Psalm 26; 2 Chronicles 25:5–26:15; Acts 23:12–24

Psalm 26: Our psalmist proclaims his loyalty to God and is confident enough in that trust to tell God to test him:
The Lord I have trusted.
I shall not stumble.
Test me, O Lord, and try me.
Burn pure conscience and my heart.” (1b, 2)

I’m pretty sure I’ve never had the nerve to pray to God to test me since the tests seem to come frequently enough as it is. Are they all from God? I really don’t think so.

But our psalmist asserts that he has walked in God’s truth and avoided, as the Catholics put it, ‘occasions of sin:’
I have not sat with lying folk
nor with furtive men have dealt.
I despised the assembly of evildoers,
nor with the wicked I have sat.” (4,5)

Therefore, ritually and morally clean, he sees that he is eligible to worship God at the temple:
Let me wash my palms in cleanness
and go round Your altar, Lord,
to utter aloud a thanksgiving
and to recount all Your wonders.
Lord, I love the abode of Your house
and the place where Your glory dwells.” (6,7,8)

This psalm reminds us of what it was like to be a God-follower before grace came to us via Jesus Christ. It’s endlessly difficult work. Of course simply because we live under the terms of grace we also need to remember what Paul said about not sinning so that “grace abounds.” It’s worth following the path the psalmist has even as we know we do not have to earn grace.

The final part of this psalm is a prayer of supplication, and specifically that he avoid the temptations offered by the evil men all around him:
Do not take my life’s breath with offenders
nor with blood-guilty men my life,
in whose hands there are plots,
their right hand full of bribes.” (9,10)

No, our psalmist asserts, that will not happen because “I shall walk in my wholeness. Redeem me, grant me grace.” (11) In the end, he will receive God’s grace because he continues to follow the law and tells us that “My foot stands on level ground.” (12) The question for us, of course, is are we walking on the level ground of righteousness or allowing the temptations all around cause us to fall into the metaphorical pit?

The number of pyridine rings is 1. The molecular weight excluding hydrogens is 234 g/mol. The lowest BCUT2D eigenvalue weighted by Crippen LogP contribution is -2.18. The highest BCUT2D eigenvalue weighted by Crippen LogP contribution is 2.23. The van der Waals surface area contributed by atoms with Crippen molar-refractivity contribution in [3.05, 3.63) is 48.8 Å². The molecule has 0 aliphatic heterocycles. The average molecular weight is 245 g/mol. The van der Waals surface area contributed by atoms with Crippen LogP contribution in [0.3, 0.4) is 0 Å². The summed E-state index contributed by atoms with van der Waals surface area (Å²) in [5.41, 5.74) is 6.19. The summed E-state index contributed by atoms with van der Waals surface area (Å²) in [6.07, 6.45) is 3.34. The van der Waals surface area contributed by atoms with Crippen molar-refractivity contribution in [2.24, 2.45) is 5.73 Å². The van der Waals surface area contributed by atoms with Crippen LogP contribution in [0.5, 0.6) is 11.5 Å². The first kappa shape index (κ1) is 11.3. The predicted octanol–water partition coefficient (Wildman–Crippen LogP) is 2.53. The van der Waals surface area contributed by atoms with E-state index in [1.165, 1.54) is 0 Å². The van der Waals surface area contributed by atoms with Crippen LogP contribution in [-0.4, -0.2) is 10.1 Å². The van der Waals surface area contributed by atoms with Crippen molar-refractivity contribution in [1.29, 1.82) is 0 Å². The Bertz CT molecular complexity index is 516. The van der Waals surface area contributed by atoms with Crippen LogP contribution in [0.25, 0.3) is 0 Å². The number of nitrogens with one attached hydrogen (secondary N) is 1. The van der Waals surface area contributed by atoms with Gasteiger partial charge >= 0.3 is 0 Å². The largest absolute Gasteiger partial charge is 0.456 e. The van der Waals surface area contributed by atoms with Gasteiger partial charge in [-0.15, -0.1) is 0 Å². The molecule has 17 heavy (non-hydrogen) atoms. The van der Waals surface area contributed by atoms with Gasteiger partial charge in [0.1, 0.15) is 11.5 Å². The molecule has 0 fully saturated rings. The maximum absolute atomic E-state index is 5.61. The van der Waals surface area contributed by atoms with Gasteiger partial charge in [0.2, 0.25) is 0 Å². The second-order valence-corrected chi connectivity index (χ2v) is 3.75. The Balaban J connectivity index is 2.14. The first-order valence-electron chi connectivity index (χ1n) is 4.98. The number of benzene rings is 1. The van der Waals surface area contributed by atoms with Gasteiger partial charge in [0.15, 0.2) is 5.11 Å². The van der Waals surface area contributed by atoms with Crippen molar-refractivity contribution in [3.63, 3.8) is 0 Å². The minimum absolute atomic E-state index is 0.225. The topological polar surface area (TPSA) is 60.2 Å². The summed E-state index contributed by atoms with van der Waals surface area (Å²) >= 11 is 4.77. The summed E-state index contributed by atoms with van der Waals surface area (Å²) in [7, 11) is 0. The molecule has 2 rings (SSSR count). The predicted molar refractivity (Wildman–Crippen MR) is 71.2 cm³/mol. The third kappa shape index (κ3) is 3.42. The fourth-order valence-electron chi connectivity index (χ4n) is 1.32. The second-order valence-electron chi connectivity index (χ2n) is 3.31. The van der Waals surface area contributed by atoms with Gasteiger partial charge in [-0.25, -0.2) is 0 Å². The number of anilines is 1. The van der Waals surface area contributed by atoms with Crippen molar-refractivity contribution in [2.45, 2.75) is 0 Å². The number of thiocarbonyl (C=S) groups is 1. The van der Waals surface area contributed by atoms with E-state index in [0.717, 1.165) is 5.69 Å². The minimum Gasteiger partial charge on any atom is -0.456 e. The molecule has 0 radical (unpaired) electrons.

2 Chronicles 25:5–26:15: King Amaziah of Judah plans to go to war against the Edomites. He assembles an army of 300,00o Judeans and then plans to hire an additional 100,000 men from Israel. However, a prophet warns the king against the mercenaries, because “the Lord is not with Israel.” (25:7) and this would pollute the entire enterprise.

It’s worth noting here that the authors of Chronicles are focused on—and rooting for—Judah. Unlike the authors of I & II Kings, these authors have written Israel off as a hopeless case except when it’s a useful foil for events in Judah. It’s certainly easy to see why the Samaritans—descendants of Israel—were so despised in Jesus’ time.

Amaziah follows the prophet’s advice and “discharged the army that had come to him from Ephraim, letting them go home again.” (25:10) However, having lost the opportunity to collect a lot of booty, the army from Israel departs in anger.

Nevertheless, Amaziah “took courage” and leads the army in a victorious battle over Edom where they kill 10,000 men from Seir, tosses another 10,000 off a cliff and kills an additional 300,000 Edomites.

But then Amaziah screws up and “he brought the gods of the people of Seir, set them up as his gods, and worshiped them, making offerings to them.” (25:14) A prophet tells Amaziah who rather logically asks, “Why have you resorted to a people’s gods who could not deliver their own people from your hand?” (25:15) Amaziah angrily dismisses the prophet doubtless because he knew the prophet was right.